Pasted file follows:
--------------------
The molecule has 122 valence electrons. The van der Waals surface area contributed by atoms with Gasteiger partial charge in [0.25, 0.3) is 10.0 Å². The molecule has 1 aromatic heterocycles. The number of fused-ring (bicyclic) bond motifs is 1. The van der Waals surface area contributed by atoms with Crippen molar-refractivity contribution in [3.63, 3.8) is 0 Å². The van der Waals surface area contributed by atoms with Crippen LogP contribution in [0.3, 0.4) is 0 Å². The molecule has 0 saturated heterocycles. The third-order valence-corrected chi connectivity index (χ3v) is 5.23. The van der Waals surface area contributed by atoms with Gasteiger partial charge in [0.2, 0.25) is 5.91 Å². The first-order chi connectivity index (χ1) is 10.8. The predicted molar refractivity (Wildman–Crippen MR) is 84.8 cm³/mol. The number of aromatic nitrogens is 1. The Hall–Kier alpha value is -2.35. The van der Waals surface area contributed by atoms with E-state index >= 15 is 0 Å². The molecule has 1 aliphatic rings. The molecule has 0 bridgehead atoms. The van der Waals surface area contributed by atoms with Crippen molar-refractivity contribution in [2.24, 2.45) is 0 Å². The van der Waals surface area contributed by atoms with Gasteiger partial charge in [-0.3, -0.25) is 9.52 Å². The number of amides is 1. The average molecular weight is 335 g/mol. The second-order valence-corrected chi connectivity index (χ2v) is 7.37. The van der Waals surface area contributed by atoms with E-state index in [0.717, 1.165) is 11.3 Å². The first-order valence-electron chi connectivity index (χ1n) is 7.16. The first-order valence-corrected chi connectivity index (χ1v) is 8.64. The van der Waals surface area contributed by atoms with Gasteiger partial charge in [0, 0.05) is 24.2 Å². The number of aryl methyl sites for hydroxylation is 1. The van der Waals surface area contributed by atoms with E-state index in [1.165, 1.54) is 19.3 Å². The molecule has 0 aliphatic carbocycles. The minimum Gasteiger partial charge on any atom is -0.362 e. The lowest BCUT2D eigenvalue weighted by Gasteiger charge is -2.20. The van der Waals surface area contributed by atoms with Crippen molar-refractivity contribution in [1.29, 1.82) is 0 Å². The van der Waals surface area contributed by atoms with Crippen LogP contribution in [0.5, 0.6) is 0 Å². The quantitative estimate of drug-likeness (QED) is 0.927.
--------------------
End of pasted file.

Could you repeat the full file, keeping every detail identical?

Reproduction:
The molecule has 122 valence electrons. The van der Waals surface area contributed by atoms with Gasteiger partial charge in [0.25, 0.3) is 10.0 Å². The molecule has 1 aromatic heterocycles. The number of fused-ring (bicyclic) bond motifs is 1. The van der Waals surface area contributed by atoms with Crippen molar-refractivity contribution in [3.63, 3.8) is 0 Å². The van der Waals surface area contributed by atoms with Crippen LogP contribution in [0.3, 0.4) is 0 Å². The molecule has 0 saturated heterocycles. The third-order valence-corrected chi connectivity index (χ3v) is 5.23. The van der Waals surface area contributed by atoms with Gasteiger partial charge in [0.2, 0.25) is 5.91 Å². The first-order chi connectivity index (χ1) is 10.8. The predicted molar refractivity (Wildman–Crippen MR) is 84.8 cm³/mol. The number of aromatic nitrogens is 1. The Hall–Kier alpha value is -2.35. The van der Waals surface area contributed by atoms with E-state index >= 15 is 0 Å². The molecule has 1 aliphatic rings. The molecule has 0 bridgehead atoms. The van der Waals surface area contributed by atoms with Crippen molar-refractivity contribution in [2.24, 2.45) is 0 Å². The van der Waals surface area contributed by atoms with Gasteiger partial charge in [-0.3, -0.25) is 9.52 Å². The number of amides is 1. The average molecular weight is 335 g/mol. The second-order valence-corrected chi connectivity index (χ2v) is 7.37. The van der Waals surface area contributed by atoms with E-state index in [0.717, 1.165) is 11.3 Å². The first-order valence-electron chi connectivity index (χ1n) is 7.16. The first-order valence-corrected chi connectivity index (χ1v) is 8.64. The van der Waals surface area contributed by atoms with Gasteiger partial charge in [0, 0.05) is 24.2 Å². The number of aryl methyl sites for hydroxylation is 1. The van der Waals surface area contributed by atoms with E-state index in [1.165, 1.54) is 19.3 Å². The molecule has 0 aliphatic carbocycles. The minimum Gasteiger partial charge on any atom is -0.362 e. The lowest BCUT2D eigenvalue weighted by Gasteiger charge is -2.20. The van der Waals surface area contributed by atoms with Crippen molar-refractivity contribution in [1.29, 1.82) is 0 Å². The van der Waals surface area contributed by atoms with Crippen LogP contribution in [0.5, 0.6) is 0 Å². The quantitative estimate of drug-likeness (QED) is 0.927.